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January 26 1894/1994

Friendsville - The P. of I. Store of B. Matthews will be opened at any time. Best tea, 35-cents per pound, flour, 95-cents per sack; 15 bars of soap, 25-cents, and anything you call for you may have at only half price. You will be surprised to find such in a country store.

Hop Bottom- Our young people are enjoying the afternoons and evenings skating on Loomis Lake.

East New Milford - The farmers are kept pretty busy harvesting ice.

Montrose - F.W. & S.E. Hart have their ice houses filled and are ready to take orders to furnish Montrose people with what they need. They are now cutting ice to ship to Great Bend.

Clifford - A farmer was in Carbondale Tuesday night, returning on Wednesday. He had a hand saw, a borrowed one, and forgot to return it before leaving town and brought it along and left it at E.E. Finn’s store, in Clifford Corners, where the owner can find it by calling for it.

Factoryville - Dale Rumor states that the circumstances pertaining to the far-famed story of the Factoryville spook has at last been solved. The solution as it reached our cars is as follows: A man by the name of Reynolds secluded himself in a dark recess of the barn where the spook was wont to appear and waited for the peculiar personage to appear. His patience was rewarded. Bringing his double-barreled shot gun to his shoulder, he was about to discharge the weapon when this mysterious (?) person in accents voluminous with meaning shouted, "Don't shoot, it’s me.” What the result was we have not as yet heard.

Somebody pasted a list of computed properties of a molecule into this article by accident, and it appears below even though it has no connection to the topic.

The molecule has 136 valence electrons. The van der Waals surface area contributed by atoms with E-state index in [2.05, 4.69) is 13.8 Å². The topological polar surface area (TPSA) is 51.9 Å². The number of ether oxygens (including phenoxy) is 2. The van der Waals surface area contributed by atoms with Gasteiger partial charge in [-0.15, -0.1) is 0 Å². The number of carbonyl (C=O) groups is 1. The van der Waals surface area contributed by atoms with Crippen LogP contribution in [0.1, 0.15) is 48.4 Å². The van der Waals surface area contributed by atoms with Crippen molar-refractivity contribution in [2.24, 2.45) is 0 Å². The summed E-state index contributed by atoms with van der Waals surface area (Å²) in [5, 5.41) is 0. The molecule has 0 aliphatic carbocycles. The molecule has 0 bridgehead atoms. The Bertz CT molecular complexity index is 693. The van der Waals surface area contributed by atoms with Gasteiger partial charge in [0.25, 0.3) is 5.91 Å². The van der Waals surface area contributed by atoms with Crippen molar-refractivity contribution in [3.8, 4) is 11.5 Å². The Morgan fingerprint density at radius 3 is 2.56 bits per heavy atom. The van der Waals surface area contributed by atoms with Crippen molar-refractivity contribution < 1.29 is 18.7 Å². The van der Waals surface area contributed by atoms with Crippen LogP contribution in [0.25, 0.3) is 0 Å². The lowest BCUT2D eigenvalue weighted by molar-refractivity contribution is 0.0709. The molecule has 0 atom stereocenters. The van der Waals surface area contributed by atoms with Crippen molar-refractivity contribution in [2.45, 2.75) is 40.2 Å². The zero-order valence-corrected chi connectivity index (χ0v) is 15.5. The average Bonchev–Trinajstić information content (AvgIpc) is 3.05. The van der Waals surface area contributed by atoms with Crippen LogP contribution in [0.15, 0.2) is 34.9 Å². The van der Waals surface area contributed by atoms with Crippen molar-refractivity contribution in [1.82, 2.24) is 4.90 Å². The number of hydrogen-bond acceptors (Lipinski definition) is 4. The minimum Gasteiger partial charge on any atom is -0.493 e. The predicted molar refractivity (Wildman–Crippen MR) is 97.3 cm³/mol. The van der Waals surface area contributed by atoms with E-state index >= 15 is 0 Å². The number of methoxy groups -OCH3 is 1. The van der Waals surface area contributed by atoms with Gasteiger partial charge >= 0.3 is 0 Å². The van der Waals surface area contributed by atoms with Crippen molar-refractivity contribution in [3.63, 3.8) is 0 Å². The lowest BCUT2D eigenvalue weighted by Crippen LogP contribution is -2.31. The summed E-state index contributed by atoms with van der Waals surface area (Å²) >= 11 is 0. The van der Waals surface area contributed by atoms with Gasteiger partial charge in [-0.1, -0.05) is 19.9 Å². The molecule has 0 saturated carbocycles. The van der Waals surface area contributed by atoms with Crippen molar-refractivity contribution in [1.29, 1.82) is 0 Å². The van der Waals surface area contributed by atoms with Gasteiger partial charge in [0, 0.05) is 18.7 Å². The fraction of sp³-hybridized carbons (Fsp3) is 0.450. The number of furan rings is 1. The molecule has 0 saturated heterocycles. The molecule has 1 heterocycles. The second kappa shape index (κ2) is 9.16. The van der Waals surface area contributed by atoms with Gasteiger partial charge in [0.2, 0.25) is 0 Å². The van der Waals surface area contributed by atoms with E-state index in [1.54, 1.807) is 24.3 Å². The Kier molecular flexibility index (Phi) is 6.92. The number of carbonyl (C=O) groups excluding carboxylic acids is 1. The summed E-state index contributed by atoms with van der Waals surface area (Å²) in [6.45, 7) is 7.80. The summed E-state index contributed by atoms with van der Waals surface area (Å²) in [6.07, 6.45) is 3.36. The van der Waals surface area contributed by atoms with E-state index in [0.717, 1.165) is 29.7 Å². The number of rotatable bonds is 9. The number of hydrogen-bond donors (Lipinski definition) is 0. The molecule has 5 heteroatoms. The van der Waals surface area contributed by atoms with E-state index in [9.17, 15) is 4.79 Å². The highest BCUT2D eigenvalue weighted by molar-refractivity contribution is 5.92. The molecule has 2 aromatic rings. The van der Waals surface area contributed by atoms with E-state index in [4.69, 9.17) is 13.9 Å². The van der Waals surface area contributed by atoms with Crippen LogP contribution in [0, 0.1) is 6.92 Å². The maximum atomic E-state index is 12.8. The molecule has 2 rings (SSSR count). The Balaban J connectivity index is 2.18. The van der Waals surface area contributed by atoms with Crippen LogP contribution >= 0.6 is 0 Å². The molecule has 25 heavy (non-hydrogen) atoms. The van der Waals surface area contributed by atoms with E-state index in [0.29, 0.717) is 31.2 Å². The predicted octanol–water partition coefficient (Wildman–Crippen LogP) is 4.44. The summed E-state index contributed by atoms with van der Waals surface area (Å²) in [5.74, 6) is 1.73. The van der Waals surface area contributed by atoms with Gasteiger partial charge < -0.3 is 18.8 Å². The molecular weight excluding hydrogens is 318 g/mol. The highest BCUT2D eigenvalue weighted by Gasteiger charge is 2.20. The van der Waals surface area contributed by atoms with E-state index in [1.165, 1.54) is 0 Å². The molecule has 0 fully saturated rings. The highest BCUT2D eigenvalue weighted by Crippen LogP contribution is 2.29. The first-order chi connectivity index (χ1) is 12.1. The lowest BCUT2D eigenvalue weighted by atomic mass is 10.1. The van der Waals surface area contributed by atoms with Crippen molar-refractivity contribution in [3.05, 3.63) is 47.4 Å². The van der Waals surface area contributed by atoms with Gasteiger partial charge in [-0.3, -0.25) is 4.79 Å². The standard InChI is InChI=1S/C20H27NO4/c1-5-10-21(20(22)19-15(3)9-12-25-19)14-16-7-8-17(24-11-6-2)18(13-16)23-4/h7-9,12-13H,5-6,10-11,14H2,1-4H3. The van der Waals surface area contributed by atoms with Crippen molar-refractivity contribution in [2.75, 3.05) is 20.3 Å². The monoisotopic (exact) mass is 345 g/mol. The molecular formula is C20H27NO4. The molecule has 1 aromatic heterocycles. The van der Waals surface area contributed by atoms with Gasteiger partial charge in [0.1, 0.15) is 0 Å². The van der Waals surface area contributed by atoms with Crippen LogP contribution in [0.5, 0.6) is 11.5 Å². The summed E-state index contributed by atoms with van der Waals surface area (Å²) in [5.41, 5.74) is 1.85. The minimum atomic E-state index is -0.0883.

Rush - Wm. Sieber's rubber coat has been returned to him.

Auburn Corners- Those prophets who predicted such a severe winter should become responsible for the many that have disposed of their cows on this account. This is another reminder, however, of the remark so often made by the late Samuel Tewkesbury that the old Prophets were all dead, and the young ones were all fools.

News Briefs: The once famous Thistle band, of Pittston, has been disbanded. This was due to loss of membership, which it has been impossible to replace because of a clause in their charter, which debars anyone not a Scotchman from membership in the organization. AND The February issue of the Delineator is called the Midwinter number, and its contents are as instructive and entertaining as usual. The fashions displayed are handsome and becoming, and ladies who have not yet completed their winter wardrobes cannot do better than follow the styles of this month. The wants of misses, girls and little folks are also fully considered. St. Valentine is responsible for two novel diversions, one being a valentine's tea, and the other a truelove card party: while a third entertainment for the month is provided in A Poverty of Hard Times Party. An article appropriate to the times is on Table and Bed Linen, and another equally seasonable is what to do for the fair. A subscription to the Delineator costs only one-dollar a year. Single copies, fifteen-cents. Address orders, to the Butterick Publishing Co., 40 East Fourteenth Street, New York.

Susquehanna County- Defective School Outhouses; State Superintendent Schaeffer has issued a circular in which he calls attention to the subject of reform in the condition of school outhouses and says that in this state "a very large proportion of these houses are a disgrace to civilization, unspeakably abominable, moral plague spots in the community." He demands more attention of directors to this subject, declaring that not only the comfort but the health of pupils as well as localities is involved in having the nuisance of poorly constructed outhouses attached to schools, abated immediately.

Compiled By: Betty Smith

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